The Unexpected Effect Lavender Has On Your Health

Known for the signature purple color of its flowers, lavender is an herb originating in regions of northern Africa and the Mediterranean (via Medical News Today). Nowadays, it's used in a variety of beauty products from oils to creams to soaps and to facial masks, but the plant has an even far more colorful backstory.

Throughout centuries and across cultures, lavender was used for a variety of purposes. In some cases, it was used in part for spiritual practices to keep evil spirits at bay, as an offering of good luck for travelers, as a medical remedy for ailments such as sore throats, headaches, indigestion, and wound healing, per Healthline. More recently, lavender has grown in popularity as a relaxing essential oil thought to aid in the reduction of stress and anxiety, physical pain, and increase one's quality of sleep. What may be lesser known is that if you've been dealing with a stubborn nail infection, lavender may be able to help with that, too (via ScienceDaily).

Lavender may help treat fungal infections

Athlete's foot, ringworm, and mycotic nails are three common and highly contagious fungal skin infections (via Cleveland Clinic). Growing in damp environments such as showers, locker rooms, and sweaty shoes, athlete's foot can develop into a scaly rash between one's toes, while toenail fungus will cause nails to yellow, thicken, and break. Treatment for these conditions can be difficult as reinfection is common and recovery times can take longer. Also, some infections can be quite resistant to topical treatments.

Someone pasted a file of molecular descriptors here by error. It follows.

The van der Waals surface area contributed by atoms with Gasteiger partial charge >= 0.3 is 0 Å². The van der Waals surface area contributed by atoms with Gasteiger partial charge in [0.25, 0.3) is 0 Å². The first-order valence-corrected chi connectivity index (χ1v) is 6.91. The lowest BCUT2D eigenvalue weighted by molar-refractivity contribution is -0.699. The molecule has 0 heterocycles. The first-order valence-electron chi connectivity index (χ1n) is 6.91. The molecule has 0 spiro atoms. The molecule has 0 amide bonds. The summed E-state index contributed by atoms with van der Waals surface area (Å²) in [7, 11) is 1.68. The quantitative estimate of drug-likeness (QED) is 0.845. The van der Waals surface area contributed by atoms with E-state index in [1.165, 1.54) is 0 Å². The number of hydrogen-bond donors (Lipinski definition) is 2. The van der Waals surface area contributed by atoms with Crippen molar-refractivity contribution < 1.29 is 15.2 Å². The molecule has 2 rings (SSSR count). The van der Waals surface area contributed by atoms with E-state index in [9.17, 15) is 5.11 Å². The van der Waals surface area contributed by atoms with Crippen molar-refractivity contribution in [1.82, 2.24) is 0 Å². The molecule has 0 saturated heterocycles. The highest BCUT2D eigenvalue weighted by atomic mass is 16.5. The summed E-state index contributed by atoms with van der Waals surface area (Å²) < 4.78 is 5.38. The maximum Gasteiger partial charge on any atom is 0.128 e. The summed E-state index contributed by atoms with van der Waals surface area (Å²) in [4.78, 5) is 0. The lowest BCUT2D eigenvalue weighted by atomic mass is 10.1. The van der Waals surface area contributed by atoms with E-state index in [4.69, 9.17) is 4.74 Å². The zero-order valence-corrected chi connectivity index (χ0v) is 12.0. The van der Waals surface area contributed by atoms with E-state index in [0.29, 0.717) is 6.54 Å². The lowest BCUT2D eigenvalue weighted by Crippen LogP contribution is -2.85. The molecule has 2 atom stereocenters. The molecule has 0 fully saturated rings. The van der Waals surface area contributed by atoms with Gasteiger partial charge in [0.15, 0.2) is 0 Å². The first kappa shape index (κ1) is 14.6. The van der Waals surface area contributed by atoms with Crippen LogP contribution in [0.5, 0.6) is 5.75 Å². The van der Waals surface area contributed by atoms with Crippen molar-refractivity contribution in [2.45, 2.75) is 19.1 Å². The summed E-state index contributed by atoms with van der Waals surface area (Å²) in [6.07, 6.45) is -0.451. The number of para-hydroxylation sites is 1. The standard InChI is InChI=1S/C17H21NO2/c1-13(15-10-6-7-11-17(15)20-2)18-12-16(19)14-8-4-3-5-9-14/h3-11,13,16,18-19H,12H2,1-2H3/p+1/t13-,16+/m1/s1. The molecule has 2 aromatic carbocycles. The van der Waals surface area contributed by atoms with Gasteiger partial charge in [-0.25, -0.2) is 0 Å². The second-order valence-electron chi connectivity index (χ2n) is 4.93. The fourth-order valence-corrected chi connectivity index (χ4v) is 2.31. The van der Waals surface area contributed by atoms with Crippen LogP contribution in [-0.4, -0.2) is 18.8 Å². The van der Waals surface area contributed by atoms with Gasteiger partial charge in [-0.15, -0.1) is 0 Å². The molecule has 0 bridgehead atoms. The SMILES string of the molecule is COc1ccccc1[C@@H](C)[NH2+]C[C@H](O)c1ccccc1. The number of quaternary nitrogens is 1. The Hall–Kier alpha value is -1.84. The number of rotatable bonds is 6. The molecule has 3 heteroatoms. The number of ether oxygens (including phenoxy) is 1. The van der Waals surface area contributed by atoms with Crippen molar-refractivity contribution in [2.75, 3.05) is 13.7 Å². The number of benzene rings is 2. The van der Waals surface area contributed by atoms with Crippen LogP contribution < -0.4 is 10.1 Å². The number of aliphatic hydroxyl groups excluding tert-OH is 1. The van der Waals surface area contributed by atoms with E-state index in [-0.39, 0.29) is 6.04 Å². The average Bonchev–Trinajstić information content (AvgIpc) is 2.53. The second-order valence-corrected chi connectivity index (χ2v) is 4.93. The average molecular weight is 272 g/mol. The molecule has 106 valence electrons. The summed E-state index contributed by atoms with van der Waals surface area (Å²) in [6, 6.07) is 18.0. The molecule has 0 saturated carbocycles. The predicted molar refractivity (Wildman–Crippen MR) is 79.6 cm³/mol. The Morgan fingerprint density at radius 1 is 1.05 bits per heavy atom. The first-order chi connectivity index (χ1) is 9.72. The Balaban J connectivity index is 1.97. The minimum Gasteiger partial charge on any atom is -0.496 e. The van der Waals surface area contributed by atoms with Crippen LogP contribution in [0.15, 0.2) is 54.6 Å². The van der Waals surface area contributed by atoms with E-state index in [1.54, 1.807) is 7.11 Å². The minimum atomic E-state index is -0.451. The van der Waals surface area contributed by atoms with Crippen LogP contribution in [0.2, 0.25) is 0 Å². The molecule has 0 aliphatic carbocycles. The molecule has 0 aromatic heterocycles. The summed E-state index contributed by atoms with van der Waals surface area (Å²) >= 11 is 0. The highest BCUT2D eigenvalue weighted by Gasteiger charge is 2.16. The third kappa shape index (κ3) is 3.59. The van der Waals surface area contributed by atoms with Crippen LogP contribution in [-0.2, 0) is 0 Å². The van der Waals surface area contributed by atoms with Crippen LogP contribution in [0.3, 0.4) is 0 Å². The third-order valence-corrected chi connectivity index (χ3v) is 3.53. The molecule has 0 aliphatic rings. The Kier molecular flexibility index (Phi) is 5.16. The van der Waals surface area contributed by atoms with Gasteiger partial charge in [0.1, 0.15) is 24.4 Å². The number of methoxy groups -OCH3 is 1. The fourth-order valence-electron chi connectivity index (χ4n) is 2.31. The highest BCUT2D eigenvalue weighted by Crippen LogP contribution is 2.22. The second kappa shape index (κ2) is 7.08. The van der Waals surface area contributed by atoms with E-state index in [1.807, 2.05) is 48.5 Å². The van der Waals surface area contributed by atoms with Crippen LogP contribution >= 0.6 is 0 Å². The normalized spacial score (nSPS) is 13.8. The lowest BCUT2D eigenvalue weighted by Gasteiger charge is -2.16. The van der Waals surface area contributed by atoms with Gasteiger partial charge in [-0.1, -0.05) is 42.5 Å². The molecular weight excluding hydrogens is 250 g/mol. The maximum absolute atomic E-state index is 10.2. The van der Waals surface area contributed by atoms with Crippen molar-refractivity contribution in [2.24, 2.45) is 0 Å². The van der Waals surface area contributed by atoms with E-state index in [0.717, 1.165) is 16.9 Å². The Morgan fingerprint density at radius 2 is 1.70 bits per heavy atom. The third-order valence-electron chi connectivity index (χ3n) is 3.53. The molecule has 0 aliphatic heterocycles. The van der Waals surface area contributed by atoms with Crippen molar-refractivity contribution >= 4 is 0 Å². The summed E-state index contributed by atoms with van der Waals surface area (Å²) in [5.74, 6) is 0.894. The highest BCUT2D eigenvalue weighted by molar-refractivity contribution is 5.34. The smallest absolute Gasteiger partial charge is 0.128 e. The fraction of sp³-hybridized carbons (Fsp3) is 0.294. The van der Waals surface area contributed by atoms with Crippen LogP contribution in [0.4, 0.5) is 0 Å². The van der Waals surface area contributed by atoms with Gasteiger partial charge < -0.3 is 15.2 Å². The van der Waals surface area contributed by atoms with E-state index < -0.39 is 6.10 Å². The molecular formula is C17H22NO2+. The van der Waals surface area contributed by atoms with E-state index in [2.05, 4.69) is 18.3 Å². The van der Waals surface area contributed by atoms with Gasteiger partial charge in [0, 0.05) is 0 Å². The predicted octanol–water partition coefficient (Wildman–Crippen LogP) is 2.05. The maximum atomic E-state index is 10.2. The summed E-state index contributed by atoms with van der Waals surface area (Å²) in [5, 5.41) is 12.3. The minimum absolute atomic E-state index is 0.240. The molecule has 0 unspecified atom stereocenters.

In some instances, these infections can cause serious health complications for those who are immunocompromised (via Cleveland Clinic). For others, the thought of donning a pair of sandals in the summertime is anxiety-inducing. However, a 2011 study conducted by the Society for General Microbiology found that lavender oil may be able to penetrate "antifungal-resistant infections," including athlete's foot, ringworm, and those of the toenails and scalp. Co-leader of the study Professor Lígia Salgueiro elaborates on the significance of these findings, stating, "Lavandula oil shows wide-spectrum antifungal activity and is highly potent. This is a good starting point for developing this oil for clinical use to manage fungal infections."

It's important to note, however, that while lavender shows much potential in terms of its medicinal value, research on its effects has been minimal, and it has not been authorized by the U.S. Food and Drug Administration (FDA), per Medical News Today. Therefore, it's important that lavender not be used in place of formal medical treatment.